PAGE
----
I just finished a book which was written about 130 years ago in Brazil. You would never tell―at least I wouldn’t have. Despite of having been published in 1882, “Epitaph of a Small Winner” by Machado de Assis reads like a very modern, if not postmodern, novel. The original title of the novel was Memórias Póstumas de Brás Cubas and it opens like this:
The Death of the Author: I hesitated some time, not knowing whether to open these memoirs at the beginning or at the end, i.e., whether to start with my birth or with my death. Granted, the usual practice is to begin with one’s birth, but two considerations led me to adopt a different method: the first is that, properly speaking, I am a deceased writer not in the sense of one who has written and is now deceased, but in the sense of one who has died and is now writing, a writer for whom the grave was really a new cradle; the second is that the book would thus gain in merriment and novelty. Moses, who also related his own death, placed it not at the beginning but at the end: a radical difference between this book and Pentateuch.
And thus begins the topsy-turvy ride of 160 fragments, where the book’s now-dead protagonist tries to tally up his mediocre life, taking potshots along the way at anything people would want to consider sacred and profound, and finally arriving at the conclusion that is referred to in the book’s English title―once everything is taken into account, he finished his life “a small winner”.
“Epitaph” really is a remarkable book―and not only in it’s own right, but also by the virtue of the enormous influence it has exerted on the Latin American literature. One of the early nods of recognition to Machado’s masterpiece was of course Oswald de Andrade’s (one of the founders of Brazilian modernism) 1924 book Memórias Sentimentais de João Mirama and it is probably safe to say that in some way or another, “Epitaph” has influenced every Brazilian writer of the 20th century. It has also been a major inspiration to both Jorge Luis Borges and Gabriel Garcia Marquéz, and the line of confessed admirers of Machado’s talent includes names such as Salman Rushdie, Susan Sontag (who has written a foreword to the English translation of “Epitaph”), Carlos Fuentes, José Saramago, Harold Bloom and Woody Allen.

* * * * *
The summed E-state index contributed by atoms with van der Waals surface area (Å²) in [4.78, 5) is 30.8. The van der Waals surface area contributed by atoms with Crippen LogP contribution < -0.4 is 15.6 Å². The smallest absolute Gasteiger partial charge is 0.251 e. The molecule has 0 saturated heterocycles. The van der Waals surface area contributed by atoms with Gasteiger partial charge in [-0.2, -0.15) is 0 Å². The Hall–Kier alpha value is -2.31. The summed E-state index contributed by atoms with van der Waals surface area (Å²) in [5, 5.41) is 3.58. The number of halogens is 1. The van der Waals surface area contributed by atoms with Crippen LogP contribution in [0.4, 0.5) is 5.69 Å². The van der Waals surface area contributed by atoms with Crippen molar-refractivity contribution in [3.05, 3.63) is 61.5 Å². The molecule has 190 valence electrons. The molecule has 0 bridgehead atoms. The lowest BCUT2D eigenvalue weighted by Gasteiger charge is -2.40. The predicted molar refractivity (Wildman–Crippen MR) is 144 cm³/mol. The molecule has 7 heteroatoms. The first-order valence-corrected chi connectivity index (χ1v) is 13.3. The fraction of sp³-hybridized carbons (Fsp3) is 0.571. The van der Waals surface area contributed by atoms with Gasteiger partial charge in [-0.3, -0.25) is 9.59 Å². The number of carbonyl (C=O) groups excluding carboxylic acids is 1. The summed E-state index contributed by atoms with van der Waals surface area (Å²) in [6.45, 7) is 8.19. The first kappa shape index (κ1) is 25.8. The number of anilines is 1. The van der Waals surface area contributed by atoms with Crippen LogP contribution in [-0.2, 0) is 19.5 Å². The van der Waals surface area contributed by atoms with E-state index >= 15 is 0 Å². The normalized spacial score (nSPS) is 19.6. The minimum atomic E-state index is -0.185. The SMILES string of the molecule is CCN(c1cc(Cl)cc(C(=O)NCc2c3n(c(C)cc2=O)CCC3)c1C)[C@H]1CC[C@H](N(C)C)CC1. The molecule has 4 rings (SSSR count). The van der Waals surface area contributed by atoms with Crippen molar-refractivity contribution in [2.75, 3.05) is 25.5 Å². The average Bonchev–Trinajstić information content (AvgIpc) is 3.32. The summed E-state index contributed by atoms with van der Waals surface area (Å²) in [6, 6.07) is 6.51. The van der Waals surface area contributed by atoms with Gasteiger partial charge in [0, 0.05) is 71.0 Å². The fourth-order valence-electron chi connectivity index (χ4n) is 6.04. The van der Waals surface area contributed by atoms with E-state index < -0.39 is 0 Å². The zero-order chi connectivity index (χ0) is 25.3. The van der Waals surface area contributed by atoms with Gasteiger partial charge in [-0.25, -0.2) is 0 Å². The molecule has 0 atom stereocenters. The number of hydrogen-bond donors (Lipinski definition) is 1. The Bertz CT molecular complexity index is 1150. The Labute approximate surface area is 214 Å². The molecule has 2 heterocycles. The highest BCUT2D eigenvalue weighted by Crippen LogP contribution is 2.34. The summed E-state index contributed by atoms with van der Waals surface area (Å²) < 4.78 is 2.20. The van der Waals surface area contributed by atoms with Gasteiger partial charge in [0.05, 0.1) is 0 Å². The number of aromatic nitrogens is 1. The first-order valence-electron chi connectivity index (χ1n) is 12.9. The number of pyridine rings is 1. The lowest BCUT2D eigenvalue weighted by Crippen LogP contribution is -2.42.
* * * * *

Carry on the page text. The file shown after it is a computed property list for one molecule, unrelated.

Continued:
Of course, Machado de Assis had influences of his own. In “Epitaph”, the most obvious literary one is certainly Lawrence Sterne and his The Life and Opinions of Tristram Shandy, Gentleman. In addition to that, there are several clear references to Schopenhauer’s Die Welt als Wille und Vorstellung and Voltaire’s Candide.
Memórias Póstumas de Brás Cubas is widely credited as being one of the earliest works of fiction that employed the technique known as “breaking the fourth wall”. This is precisely what happens in the first paragraph that I quoted above, where the protagonist is aware of the reader, and later in the book there are several occasions where the reader is directly addressed. While not exactly an original invention in general (the same technique was widely used and very popular in Ancient Greek theatre), it was one of the many radically new literary devices that Machado de Assis employed and that nowadays have became pretty much a commonplace (for example, think of Monty Python or Woody Allen, movies such as “Fight Club”, books like “Rosencrantz and Guildenstern are Dead” by Stoppard, “Midnight’s Children” by Rushdie, “If on a Winter’s Night a Traveler” by Calvino, “The Name of the Rose” by Eco or “Breakfast of Champions” by Vonnegut).
But even without all those meta-considerations and an illustrious list of fans, “Epitaph” is a ton of fun―and this alone should be good enough reason to read it.